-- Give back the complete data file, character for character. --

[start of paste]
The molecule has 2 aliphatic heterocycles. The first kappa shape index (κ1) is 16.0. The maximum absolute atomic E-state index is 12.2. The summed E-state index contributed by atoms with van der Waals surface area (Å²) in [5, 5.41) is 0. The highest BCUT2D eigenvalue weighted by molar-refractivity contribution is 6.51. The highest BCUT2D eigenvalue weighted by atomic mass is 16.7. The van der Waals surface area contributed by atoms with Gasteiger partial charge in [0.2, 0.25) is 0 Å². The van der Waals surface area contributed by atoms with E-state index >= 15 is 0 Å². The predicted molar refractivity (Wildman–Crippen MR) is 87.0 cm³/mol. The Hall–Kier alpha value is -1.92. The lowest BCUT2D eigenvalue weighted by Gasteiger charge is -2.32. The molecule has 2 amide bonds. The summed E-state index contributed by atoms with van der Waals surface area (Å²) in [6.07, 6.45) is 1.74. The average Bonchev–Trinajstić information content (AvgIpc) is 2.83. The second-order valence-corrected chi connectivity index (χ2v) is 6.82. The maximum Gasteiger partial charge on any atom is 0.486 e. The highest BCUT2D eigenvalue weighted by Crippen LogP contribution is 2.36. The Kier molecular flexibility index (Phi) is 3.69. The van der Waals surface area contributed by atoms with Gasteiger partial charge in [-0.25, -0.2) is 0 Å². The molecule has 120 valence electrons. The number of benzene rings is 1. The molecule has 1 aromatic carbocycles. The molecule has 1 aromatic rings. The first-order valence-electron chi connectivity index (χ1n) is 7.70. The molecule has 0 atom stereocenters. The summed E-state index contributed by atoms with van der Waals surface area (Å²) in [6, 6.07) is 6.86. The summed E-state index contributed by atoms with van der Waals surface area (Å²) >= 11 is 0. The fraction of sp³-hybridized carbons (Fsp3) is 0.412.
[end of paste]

The molecule has 2 aliphatic heterocycles. The first kappa shape index (κ1) is 16.0. The maximum absolute atomic E-state index is 12.2. The summed E-state index contributed by atoms with van der Waals surface area (Å²) in [5, 5.41) is 0. The highest BCUT2D eigenvalue weighted by molar-refractivity contribution is 6.51. The highest BCUT2D eigenvalue weighted by atomic mass is 16.7. The van der Waals surface area contributed by atoms with Gasteiger partial charge in [0.2, 0.25) is 0 Å². The van der Waals surface area contributed by atoms with E-state index >= 15 is 0 Å². The predicted molar refractivity (Wildman–Crippen MR) is 87.0 cm³/mol. The Hall–Kier alpha value is -1.92. The lowest BCUT2D eigenvalue weighted by Gasteiger charge is -2.32. The molecule has 2 amide bonds. The summed E-state index contributed by atoms with van der Waals surface area (Å²) in [6.07, 6.45) is 1.74. The average Bonchev–Trinajstić information content (AvgIpc) is 2.83. The second-order valence-corrected chi connectivity index (χ2v) is 6.82. The maximum Gasteiger partial charge on any atom is 0.486 e. The highest BCUT2D eigenvalue weighted by Crippen LogP contribution is 2.36. The Kier molecular flexibility index (Phi) is 3.69. The van der Waals surface area contributed by atoms with Gasteiger partial charge in [-0.25, -0.2) is 0 Å². The molecule has 120 valence electrons. The number of benzene rings is 1. The molecule has 1 aromatic carbocycles. The molecule has 1 aromatic rings. The first-order valence-electron chi connectivity index (χ1n) is 7.70. The molecule has 0 atom stereocenters. The summed E-state index contributed by atoms with van der Waals surface area (Å²) in [6, 6.07) is 6.86. The summed E-state index contributed by atoms with van der Waals surface area (Å²) >= 11 is 0. The fraction of sp³-hybridized carbons (Fsp3) is 0.412.